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Prayer Consciousness – Meher Amalsad

SHARED WITH REVERENCE BY:   MEHER AMALSAD, WESTMINSTER, CALIFORNIA, USA
 
🦋♥️🦋 WITH TUNDOROSTI, MUNDOROSTI AND DHUNDOROSTI TO ALL OF HUMANITY 🦋♥️🦋

From Our Motherland Iran…

A Very Special And Beautifully Recited Healing TanDorosti Prayer Along With The Most Sacred Prayer Yatha Ahu And The Most Powerful Prayer Ashem Vohu.

Pray For Me As I Pray For You All

In the Spirit Of Healing, Pray And Share

With Love And Light
From Meher 🦋♥️🦋 

IN CONVERSATION – J. R. D. TATA

Rajiv Mehrotra has been a personal student of HH The Dalai Lama for more than thirty years & describes himself as “a most unworthy chela” of his. Till 2012 he was the host one of the country’s longest running, and most widely viewed talk shows on public Television, In Conversations. It was rated the most watched programme in its genre across all television channels in India. He was a familiar face on Indian television for more than 40 years. His books include The Mind of The Guru, The Spirit of The Muse, Understanding The Dalai Lama,The Essential Dalai Lama, Thakur – a biography of Sri Ramakrishna and Conversations with The Dalai Lama, on Life, Living and Happiness. In the 1970’s he was a student of Swami Ranganathananda, who was later President of The Ramakrishna Mission and later of the yoga icon BKS Iyengar. He serves as the Secretary & Founding Trustee of The Foundation for Universal Responsibility of H.H. The Dalai Lama(established with the Noble Peace Prize) (furhhdl.org); ManagingTrustee of The Public Service Broadcasting Trust (www.psbt.org);and Chairman of The Media Foundation (www.thehoot.org). Rajiv Mehrotra has twice addressed plenary sessions at The World Economic Forum at Davos and was nominated a Global Leader for Tomorrow by them. He was a Judge of the Templeton Prize for Spirituality and serves on the Boards of several institutions. He works as an independent film maker, Producer & Commissioning editor. His films have won more than 170 international and forty national awards from the President of India. He was Chairman of the Jury for the awards during their 50th anniversary. RajivMehrotra lives in New Delhi with his wife Dr. Meenakshi Gopinath.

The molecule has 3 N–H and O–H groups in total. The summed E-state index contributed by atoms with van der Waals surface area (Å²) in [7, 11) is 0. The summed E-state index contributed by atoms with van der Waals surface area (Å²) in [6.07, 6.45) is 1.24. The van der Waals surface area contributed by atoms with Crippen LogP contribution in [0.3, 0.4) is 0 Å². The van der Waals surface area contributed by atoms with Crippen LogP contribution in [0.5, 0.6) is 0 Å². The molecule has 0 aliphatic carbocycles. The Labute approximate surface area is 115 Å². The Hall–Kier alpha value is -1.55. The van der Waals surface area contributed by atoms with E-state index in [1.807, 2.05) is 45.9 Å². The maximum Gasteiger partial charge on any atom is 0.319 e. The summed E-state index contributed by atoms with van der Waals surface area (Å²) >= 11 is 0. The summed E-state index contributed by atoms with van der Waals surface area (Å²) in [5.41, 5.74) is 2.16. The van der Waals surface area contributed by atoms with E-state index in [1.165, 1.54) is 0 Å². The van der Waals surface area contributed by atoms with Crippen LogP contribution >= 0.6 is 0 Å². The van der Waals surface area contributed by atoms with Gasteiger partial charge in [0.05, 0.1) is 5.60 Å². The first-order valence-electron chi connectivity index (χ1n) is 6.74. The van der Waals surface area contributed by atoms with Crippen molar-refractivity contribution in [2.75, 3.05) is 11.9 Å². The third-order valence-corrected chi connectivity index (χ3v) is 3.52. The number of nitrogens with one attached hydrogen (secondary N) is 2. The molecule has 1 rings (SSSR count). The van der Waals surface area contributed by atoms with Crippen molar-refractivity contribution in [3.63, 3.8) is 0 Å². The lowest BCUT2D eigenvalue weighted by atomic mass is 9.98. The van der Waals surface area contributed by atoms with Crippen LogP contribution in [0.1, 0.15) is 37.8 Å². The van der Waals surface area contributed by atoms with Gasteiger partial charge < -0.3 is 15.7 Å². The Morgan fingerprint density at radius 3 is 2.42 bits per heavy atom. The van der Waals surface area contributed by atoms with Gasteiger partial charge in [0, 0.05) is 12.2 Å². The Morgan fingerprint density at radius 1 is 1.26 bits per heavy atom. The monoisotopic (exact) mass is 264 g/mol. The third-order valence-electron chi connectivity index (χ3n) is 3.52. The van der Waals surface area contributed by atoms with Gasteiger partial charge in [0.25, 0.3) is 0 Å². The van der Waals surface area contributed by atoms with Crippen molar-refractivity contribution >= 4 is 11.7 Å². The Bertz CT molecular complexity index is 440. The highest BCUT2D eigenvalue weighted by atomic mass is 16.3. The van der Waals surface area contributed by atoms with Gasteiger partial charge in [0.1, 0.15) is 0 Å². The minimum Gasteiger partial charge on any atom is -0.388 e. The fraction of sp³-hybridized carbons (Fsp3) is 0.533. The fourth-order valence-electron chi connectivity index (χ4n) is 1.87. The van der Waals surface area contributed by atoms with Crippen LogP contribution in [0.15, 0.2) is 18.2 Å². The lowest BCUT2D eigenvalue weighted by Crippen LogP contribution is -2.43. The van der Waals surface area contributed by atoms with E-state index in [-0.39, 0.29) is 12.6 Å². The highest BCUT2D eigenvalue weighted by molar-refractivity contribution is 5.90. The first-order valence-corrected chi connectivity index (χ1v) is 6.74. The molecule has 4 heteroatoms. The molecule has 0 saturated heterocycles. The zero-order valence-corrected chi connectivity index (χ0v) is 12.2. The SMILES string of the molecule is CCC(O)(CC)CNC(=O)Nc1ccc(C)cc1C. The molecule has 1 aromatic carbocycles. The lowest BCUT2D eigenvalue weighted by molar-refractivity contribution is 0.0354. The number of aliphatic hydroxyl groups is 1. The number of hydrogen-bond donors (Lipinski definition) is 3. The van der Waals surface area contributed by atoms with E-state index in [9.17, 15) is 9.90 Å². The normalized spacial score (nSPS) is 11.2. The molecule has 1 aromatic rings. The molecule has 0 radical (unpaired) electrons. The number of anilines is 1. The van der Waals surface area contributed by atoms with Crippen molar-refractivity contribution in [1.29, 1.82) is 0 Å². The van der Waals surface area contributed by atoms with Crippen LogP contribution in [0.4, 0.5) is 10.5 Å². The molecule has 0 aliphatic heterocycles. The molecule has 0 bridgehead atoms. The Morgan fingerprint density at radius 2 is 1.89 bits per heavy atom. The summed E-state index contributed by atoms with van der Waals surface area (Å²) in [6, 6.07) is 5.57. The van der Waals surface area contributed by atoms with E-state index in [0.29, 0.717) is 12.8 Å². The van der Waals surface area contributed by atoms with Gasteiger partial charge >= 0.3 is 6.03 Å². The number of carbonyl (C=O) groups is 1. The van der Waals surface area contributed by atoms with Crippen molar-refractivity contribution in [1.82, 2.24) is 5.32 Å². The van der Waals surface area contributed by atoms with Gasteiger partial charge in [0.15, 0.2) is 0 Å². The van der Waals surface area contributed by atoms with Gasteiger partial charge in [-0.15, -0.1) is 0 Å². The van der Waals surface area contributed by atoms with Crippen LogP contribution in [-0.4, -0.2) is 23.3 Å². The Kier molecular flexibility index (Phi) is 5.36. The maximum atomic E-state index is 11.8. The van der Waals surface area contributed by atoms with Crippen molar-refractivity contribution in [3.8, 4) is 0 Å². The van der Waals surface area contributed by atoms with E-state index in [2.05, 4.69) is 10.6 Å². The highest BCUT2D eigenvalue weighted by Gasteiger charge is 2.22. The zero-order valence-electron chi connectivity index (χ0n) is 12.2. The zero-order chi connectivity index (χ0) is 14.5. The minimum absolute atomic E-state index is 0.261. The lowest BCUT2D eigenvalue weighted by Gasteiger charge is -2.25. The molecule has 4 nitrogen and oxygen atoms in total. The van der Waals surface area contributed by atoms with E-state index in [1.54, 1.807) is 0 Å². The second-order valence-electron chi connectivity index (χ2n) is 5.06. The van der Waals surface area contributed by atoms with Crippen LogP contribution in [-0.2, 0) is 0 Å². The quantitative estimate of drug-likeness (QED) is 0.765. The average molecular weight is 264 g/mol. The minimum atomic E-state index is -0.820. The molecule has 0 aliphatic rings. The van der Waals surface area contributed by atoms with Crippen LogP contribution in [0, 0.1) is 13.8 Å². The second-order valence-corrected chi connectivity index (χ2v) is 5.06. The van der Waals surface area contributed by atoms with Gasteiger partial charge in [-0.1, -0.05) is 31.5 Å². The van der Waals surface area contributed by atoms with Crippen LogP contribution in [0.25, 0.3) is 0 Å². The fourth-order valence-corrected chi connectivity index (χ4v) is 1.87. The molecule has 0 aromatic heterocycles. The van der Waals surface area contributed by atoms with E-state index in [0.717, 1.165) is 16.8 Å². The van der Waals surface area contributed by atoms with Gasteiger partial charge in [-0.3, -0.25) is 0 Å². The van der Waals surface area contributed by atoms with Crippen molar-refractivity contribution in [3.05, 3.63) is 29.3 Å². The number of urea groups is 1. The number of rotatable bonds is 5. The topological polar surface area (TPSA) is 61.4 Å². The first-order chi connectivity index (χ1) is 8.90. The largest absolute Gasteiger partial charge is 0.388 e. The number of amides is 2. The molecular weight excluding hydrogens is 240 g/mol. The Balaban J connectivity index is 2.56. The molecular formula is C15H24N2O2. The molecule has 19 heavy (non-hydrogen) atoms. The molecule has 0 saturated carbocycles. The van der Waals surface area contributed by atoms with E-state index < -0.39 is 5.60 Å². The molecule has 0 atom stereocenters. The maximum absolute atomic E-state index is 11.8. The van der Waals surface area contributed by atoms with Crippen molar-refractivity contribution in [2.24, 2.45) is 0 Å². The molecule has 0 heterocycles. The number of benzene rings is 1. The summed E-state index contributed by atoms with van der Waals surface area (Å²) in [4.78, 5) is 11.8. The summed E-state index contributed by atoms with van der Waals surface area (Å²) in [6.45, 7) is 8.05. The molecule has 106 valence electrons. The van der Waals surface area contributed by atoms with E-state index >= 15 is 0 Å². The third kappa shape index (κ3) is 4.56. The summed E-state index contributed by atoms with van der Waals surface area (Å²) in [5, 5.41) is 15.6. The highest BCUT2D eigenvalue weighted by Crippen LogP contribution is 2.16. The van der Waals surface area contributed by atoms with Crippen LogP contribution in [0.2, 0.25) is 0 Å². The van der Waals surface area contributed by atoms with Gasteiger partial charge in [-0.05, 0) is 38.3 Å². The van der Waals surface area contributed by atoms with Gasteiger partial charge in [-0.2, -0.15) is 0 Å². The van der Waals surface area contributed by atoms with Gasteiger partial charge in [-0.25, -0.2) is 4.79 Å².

ELDP Project Highlight: Videography-based documentation of the language of Parsis in Gujarat and Maharashtra